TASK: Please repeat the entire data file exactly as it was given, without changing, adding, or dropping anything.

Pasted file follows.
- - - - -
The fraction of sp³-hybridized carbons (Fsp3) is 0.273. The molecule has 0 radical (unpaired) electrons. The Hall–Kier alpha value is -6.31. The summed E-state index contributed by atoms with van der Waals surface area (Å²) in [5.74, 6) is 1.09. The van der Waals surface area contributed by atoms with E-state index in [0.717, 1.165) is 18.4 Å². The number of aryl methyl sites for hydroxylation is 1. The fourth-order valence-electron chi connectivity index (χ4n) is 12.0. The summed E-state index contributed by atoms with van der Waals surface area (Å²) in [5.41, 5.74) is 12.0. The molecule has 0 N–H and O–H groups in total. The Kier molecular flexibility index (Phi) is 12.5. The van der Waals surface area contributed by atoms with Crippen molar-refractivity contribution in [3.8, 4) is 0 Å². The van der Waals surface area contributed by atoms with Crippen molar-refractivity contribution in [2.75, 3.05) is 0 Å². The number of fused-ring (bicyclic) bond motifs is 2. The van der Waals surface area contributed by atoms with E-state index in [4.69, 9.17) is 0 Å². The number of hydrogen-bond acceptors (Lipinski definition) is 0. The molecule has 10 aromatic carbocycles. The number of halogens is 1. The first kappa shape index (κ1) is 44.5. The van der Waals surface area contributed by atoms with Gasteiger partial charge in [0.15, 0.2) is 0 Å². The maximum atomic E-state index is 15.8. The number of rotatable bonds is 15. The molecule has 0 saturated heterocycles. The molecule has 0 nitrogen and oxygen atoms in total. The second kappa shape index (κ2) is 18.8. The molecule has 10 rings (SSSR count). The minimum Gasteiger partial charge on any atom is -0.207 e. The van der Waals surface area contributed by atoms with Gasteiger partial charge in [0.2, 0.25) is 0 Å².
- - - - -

The fraction of sp³-hybridized carbons (Fsp3) is 0.273. The molecule has 0 radical (unpaired) electrons. The Hall–Kier alpha value is -6.31. The summed E-state index contributed by atoms with van der Waals surface area (Å²) in [5.74, 6) is 1.09. The van der Waals surface area contributed by atoms with E-state index in [0.717, 1.165) is 18.4 Å². The number of aryl methyl sites for hydroxylation is 1. The fourth-order valence-electron chi connectivity index (χ4n) is 12.0. The summed E-state index contributed by atoms with van der Waals surface area (Å²) in [5.41, 5.74) is 12.0. The molecule has 0 N–H and O–H groups in total. The Kier molecular flexibility index (Phi) is 12.5. The van der Waals surface area contributed by atoms with Crippen molar-refractivity contribution in [3.8, 4) is 0 Å². The van der Waals surface area contributed by atoms with Crippen molar-refractivity contribution in [2.75, 3.05) is 0 Å². The number of fused-ring (bicyclic) bond motifs is 2. The van der Waals surface area contributed by atoms with E-state index in [4.69, 9.17) is 0 Å². The number of hydrogen-bond acceptors (Lipinski definition) is 0. The molecule has 10 aromatic carbocycles. The number of halogens is 1. The first kappa shape index (κ1) is 44.5. The van der Waals surface area contributed by atoms with Gasteiger partial charge in [0.15, 0.2) is 0 Å². The maximum atomic E-state index is 15.8. The number of rotatable bonds is 15. The molecule has 0 saturated heterocycles. The molecule has 0 nitrogen and oxygen atoms in total. The second kappa shape index (κ2) is 18.8. The molecule has 10 rings (SSSR count). The minimum Gasteiger partial charge on any atom is -0.207 e. The van der Waals surface area contributed by atoms with Gasteiger partial charge in [0.2, 0.25) is 0 Å².